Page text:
An Alameda County married couple claim their employer violated the Americans with Disabilities Act and discriminated and retaliated against them. They filed two lawsuits today against Safelite AutoGlass, which has 550 stores nationwide, with help from Legal Aid Society-Employment Law Center.
Christina Castillo — who worked processing inventory paperwork — alleges she was fired from the chain’s store in Union City for taking leave to treat her epilepsy. Immediately after she filed a disability discrimination charge with the Equal Employment Opportunity Commission, Mauro Castillo, a truck driver for the company and her then-fiancé, contends he began experiencing discrimination at work. Mr. Castillo alleges that supervisors repeatedly called him in to discuss Ms. Castillo’s EEOC charge, and they ignored his reports of graphic and racially derogatory comments by Safelite employees, cut his hours and disciplined him, and finally fired him. Ms. Castillo is African American. Mr. Castillo is Latino and an immigrant.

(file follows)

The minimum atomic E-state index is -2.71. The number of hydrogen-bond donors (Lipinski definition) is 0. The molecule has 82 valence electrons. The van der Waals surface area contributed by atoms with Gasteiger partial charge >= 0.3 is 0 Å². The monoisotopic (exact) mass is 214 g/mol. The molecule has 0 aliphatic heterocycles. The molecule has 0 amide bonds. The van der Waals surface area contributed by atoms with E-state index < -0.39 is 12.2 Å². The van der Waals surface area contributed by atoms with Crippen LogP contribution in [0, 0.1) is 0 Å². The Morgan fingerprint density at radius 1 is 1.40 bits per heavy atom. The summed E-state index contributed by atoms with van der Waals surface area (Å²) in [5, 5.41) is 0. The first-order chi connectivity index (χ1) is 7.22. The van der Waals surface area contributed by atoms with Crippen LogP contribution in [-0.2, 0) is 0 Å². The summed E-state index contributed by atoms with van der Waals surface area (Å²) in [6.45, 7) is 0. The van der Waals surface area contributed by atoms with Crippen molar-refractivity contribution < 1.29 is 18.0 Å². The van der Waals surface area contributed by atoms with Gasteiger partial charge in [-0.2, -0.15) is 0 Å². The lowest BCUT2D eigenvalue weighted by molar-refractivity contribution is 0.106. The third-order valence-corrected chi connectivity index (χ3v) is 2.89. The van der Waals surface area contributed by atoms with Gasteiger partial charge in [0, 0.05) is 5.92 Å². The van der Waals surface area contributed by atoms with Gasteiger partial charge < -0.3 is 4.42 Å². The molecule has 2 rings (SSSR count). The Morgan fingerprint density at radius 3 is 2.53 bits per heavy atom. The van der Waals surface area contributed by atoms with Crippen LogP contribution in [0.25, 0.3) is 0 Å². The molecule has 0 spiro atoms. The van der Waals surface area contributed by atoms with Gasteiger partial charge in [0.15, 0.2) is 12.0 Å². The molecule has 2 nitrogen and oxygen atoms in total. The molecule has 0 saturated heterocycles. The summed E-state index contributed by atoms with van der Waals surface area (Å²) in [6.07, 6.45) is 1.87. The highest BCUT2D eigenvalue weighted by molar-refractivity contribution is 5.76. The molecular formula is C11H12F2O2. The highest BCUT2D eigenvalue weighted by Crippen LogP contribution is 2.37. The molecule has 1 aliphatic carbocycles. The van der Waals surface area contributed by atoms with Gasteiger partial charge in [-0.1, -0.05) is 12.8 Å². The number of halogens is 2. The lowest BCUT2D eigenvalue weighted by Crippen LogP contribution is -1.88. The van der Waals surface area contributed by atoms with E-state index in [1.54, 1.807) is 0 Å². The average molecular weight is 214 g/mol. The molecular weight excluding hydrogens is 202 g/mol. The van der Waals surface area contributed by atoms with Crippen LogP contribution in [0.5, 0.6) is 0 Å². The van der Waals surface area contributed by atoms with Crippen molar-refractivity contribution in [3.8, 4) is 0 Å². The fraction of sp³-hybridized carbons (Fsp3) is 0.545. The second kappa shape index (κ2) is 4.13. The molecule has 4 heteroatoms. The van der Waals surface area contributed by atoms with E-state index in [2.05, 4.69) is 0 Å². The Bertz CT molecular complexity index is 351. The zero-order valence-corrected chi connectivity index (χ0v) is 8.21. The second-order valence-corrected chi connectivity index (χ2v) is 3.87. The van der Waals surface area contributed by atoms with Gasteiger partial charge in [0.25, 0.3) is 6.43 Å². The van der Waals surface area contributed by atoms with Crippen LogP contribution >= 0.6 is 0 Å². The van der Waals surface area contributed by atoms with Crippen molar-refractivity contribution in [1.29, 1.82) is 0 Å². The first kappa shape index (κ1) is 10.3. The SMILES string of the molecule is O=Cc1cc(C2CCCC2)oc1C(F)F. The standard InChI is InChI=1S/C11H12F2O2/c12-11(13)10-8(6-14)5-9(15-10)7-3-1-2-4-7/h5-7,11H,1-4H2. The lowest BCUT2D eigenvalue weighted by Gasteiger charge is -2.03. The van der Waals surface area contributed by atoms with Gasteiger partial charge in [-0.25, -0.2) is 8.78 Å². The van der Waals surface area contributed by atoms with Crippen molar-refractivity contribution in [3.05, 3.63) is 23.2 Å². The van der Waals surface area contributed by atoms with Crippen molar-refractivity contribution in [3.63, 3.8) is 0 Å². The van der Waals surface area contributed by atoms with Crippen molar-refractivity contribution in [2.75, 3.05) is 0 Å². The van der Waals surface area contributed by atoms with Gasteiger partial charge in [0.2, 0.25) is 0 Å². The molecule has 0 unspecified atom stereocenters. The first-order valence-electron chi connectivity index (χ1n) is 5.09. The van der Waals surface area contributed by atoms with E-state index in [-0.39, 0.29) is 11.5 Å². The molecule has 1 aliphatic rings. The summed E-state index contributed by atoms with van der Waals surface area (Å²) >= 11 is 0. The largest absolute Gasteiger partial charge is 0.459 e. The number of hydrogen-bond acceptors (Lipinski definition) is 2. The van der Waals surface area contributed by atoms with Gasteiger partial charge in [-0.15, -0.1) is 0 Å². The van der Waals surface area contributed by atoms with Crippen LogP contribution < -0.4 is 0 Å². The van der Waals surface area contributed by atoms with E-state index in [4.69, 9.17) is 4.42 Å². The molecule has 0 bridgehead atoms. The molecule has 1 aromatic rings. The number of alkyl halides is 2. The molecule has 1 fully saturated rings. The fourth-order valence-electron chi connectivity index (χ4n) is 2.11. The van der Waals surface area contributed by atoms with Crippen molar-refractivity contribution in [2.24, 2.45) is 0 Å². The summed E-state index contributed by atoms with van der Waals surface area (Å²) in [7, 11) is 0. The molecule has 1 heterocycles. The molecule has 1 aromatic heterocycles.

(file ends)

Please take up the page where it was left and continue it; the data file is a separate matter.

“It was devastating for both of us to lose our jobs,” says Ms. Castillo. “I believe I was punished for having epilepsy and standing up for myself.”
“Employers have an obligation under the law to reasonably accommodate their employees with disabilities,” says Jinny Kim, a lawyer and program director with LAS-ELC. “Employees should not be punished or terminated for taking medical leave or for filing a charge of discrimination.”
The EEOC in 2014 found cause to believe the company retaliated against both Mr. and Ms. Castillo and discriminated against Christina Castillo under the ADA.